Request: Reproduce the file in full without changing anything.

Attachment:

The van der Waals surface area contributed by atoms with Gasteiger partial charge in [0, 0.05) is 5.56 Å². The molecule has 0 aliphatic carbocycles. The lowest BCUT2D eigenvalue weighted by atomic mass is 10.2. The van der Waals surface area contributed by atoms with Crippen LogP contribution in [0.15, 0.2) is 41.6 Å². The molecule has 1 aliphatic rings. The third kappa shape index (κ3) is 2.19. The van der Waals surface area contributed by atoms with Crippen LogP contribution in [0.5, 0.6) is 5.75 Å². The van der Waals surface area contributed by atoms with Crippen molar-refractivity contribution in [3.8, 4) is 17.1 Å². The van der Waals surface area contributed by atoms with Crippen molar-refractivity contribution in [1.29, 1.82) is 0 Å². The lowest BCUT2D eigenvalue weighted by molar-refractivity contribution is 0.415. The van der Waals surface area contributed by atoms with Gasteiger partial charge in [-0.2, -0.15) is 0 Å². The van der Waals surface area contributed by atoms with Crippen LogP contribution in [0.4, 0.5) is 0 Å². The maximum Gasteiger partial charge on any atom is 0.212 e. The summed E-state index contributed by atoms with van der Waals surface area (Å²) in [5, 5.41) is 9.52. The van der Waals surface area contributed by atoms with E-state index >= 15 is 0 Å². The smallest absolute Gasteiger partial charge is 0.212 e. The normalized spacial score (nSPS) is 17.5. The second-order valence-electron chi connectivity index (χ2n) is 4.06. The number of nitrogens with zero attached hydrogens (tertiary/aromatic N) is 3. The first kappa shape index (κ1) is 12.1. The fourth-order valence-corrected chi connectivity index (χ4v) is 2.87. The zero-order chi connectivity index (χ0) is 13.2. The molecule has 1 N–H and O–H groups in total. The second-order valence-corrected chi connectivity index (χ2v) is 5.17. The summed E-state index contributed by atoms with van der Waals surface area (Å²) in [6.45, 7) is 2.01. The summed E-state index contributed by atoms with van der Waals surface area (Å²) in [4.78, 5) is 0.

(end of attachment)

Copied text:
The van der Waals surface area contributed by atoms with Gasteiger partial charge in [0, 0.05) is 5.56 Å². The molecule has 0 aliphatic carbocycles. The lowest BCUT2D eigenvalue weighted by atomic mass is 10.2. The van der Waals surface area contributed by atoms with Crippen LogP contribution in [0.15, 0.2) is 41.6 Å². The molecule has 1 aliphatic rings. The third kappa shape index (κ3) is 2.19. The van der Waals surface area contributed by atoms with Crippen LogP contribution in [0.5, 0.6) is 5.75 Å². The van der Waals surface area contributed by atoms with Crippen molar-refractivity contribution in [3.8, 4) is 17.1 Å². The van der Waals surface area contributed by atoms with Crippen molar-refractivity contribution in [1.29, 1.82) is 0 Å². The lowest BCUT2D eigenvalue weighted by molar-refractivity contribution is 0.415. The van der Waals surface area contributed by atoms with Gasteiger partial charge in [-0.2, -0.15) is 0 Å². The van der Waals surface area contributed by atoms with Crippen LogP contribution in [0.4, 0.5) is 0 Å². The maximum Gasteiger partial charge on any atom is 0.212 e. The summed E-state index contributed by atoms with van der Waals surface area (Å²) in [5, 5.41) is 9.52. The van der Waals surface area contributed by atoms with E-state index >= 15 is 0 Å². The smallest absolute Gasteiger partial charge is 0.212 e. The normalized spacial score (nSPS) is 17.5. The second-order valence-electron chi connectivity index (χ2n) is 4.06. The number of nitrogens with zero attached hydrogens (tertiary/aromatic N) is 3. The first kappa shape index (κ1) is 12.1. The fourth-order valence-corrected chi connectivity index (χ4v) is 2.87. The zero-order chi connectivity index (χ0) is 13.2. The molecule has 1 N–H and O–H groups in total. The second-order valence-corrected chi connectivity index (χ2v) is 5.17. The summed E-state index contributed by atoms with van der Waals surface area (Å²) in [6.45, 7) is 2.01. The summed E-state index contributed by atoms with van der Waals surface area (Å²) in [4.78, 5) is 0.